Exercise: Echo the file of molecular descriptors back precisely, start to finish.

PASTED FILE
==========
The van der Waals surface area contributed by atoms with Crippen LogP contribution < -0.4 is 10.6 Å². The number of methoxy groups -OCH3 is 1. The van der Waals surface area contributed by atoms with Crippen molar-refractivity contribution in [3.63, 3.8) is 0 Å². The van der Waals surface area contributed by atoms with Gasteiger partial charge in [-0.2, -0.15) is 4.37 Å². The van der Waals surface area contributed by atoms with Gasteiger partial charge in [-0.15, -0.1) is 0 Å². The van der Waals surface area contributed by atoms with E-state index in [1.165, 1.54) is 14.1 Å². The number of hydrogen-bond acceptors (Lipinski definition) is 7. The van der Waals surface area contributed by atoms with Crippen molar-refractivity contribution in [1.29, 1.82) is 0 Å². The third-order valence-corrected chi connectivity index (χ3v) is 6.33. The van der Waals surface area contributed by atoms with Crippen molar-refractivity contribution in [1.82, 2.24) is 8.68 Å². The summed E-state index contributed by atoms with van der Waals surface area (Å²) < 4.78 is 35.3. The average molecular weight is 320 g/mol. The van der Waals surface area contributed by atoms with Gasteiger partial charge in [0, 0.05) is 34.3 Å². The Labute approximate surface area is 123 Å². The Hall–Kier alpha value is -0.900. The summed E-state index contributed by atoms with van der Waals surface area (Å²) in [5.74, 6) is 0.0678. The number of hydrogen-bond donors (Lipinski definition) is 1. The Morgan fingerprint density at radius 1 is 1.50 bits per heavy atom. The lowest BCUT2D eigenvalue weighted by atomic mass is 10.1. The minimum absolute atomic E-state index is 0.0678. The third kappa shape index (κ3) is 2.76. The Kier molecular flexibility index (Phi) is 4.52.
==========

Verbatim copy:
The van der Waals surface area contributed by atoms with Crippen LogP contribution < -0.4 is 10.6 Å². The number of methoxy groups -OCH3 is 1. The van der Waals surface area contributed by atoms with Crippen molar-refractivity contribution in [3.63, 3.8) is 0 Å². The van der Waals surface area contributed by atoms with Gasteiger partial charge in [-0.2, -0.15) is 4.37 Å². The van der Waals surface area contributed by atoms with Gasteiger partial charge in [-0.15, -0.1) is 0 Å². The van der Waals surface area contributed by atoms with E-state index in [1.165, 1.54) is 14.1 Å². The number of hydrogen-bond acceptors (Lipinski definition) is 7. The van der Waals surface area contributed by atoms with Crippen molar-refractivity contribution in [1.29, 1.82) is 0 Å². The third-order valence-corrected chi connectivity index (χ3v) is 6.33. The van der Waals surface area contributed by atoms with Crippen molar-refractivity contribution in [1.82, 2.24) is 8.68 Å². The summed E-state index contributed by atoms with van der Waals surface area (Å²) < 4.78 is 35.3. The average molecular weight is 320 g/mol. The van der Waals surface area contributed by atoms with Gasteiger partial charge in [0, 0.05) is 34.3 Å². The Labute approximate surface area is 123 Å². The Hall–Kier alpha value is -0.900. The summed E-state index contributed by atoms with van der Waals surface area (Å²) in [5.74, 6) is 0.0678. The number of hydrogen-bond donors (Lipinski definition) is 1. The Morgan fingerprint density at radius 1 is 1.50 bits per heavy atom. The lowest BCUT2D eigenvalue weighted by atomic mass is 10.1. The minimum absolute atomic E-state index is 0.0678. The third kappa shape index (κ3) is 2.76. The Kier molecular flexibility index (Phi) is 4.52.